Top 10 Political Quotes by Abraham Lincoln

Abraham Lincoln

Of our political revolution of '76, we all are justly proud. It has given us a degree of political freedom, far exceeding that of any other nation of the earth. In it the world has found a solution of the long mooted problem, as to the capability of man to govern himself. In it was the germ which has vegetated, and still is to grow and expand into the universal liberty of mankind.

Abraham Lincoln
Received as I am by the members of a legislature the majority of whom do not agree with me in political sentiments, I trust that I may have their assistance in piloting the ship of state through this voyage, surrounded by perils as it is; for if it should suffer wreck now, there will be no pilot ever needed for another voyage.
Abraham Lincoln

It is not the qualified voters, but the qualified voters who choose to vote, that constitute political power.

Abraham Lincoln
Let reverence for the laws . . . become the political religion of the nation.
Abraham Lincoln

Let us hopethat by the best cultivation of the physical world, beneath and around us; and the intellectual and moral world within us, we shall secure an individual, social and political prosperity and happiness, whose course shall be onward and upward, and which, while the earth endures, shall not pass away.

Abraham Lincoln
As to your kind wishes for myself, allow me to say I can not enter the ring on the money basis--first, because, in the main, it iswrong; and secondly, I have not, and can not get, the money. I say, in the main, the use of money is wrong; but for certain objects, in a political contest, the use of some, is both right, and indispensable.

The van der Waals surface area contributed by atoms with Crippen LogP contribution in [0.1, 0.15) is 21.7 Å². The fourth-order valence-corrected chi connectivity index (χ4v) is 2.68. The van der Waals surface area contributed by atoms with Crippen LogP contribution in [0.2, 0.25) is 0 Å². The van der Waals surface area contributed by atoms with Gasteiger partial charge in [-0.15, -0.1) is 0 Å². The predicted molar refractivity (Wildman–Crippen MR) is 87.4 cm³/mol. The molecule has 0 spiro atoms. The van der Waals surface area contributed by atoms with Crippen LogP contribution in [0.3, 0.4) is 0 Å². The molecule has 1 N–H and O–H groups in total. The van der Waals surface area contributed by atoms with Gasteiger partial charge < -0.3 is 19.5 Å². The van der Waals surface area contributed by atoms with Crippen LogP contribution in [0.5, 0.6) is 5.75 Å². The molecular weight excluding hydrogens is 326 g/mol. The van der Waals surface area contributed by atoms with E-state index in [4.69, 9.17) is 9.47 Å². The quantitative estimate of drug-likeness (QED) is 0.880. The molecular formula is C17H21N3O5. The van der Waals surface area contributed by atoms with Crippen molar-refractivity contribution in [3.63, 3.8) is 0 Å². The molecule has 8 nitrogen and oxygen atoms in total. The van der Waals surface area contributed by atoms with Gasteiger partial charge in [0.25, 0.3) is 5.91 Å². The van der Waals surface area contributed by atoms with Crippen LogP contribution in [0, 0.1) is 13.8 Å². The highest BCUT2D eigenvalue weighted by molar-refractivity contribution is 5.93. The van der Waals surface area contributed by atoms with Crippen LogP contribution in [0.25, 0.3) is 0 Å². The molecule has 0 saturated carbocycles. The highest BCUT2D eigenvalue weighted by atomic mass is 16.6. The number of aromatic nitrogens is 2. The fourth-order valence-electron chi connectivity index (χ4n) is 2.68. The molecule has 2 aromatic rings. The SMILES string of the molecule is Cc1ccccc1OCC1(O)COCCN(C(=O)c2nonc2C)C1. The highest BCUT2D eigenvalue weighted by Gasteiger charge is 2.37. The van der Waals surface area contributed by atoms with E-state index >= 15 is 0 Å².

Abraham Lincoln

The political horizon looks dark and lowering; but the people, under Providence, will set all right.

Abraham Lincoln
Our political problem now is "Can we, as a nation, continue together permanentlyforever--half slave, and half free?" The problem is too mighty for me. May God, in his mercy, superintend the solution.
Abraham Lincoln

We find ourselves under the government of a system of political institutions, conducing more essentially to the ends of civil and religious liberty, than any of which the history of former times tells us.

Abraham Lincoln
This country, with its institutions, belongs to the people who inhabit it. Whenever they shall grow weary of the existing government, they can exercise their constitutional right of amending it, or exercise their revolutionary right to overthrow it.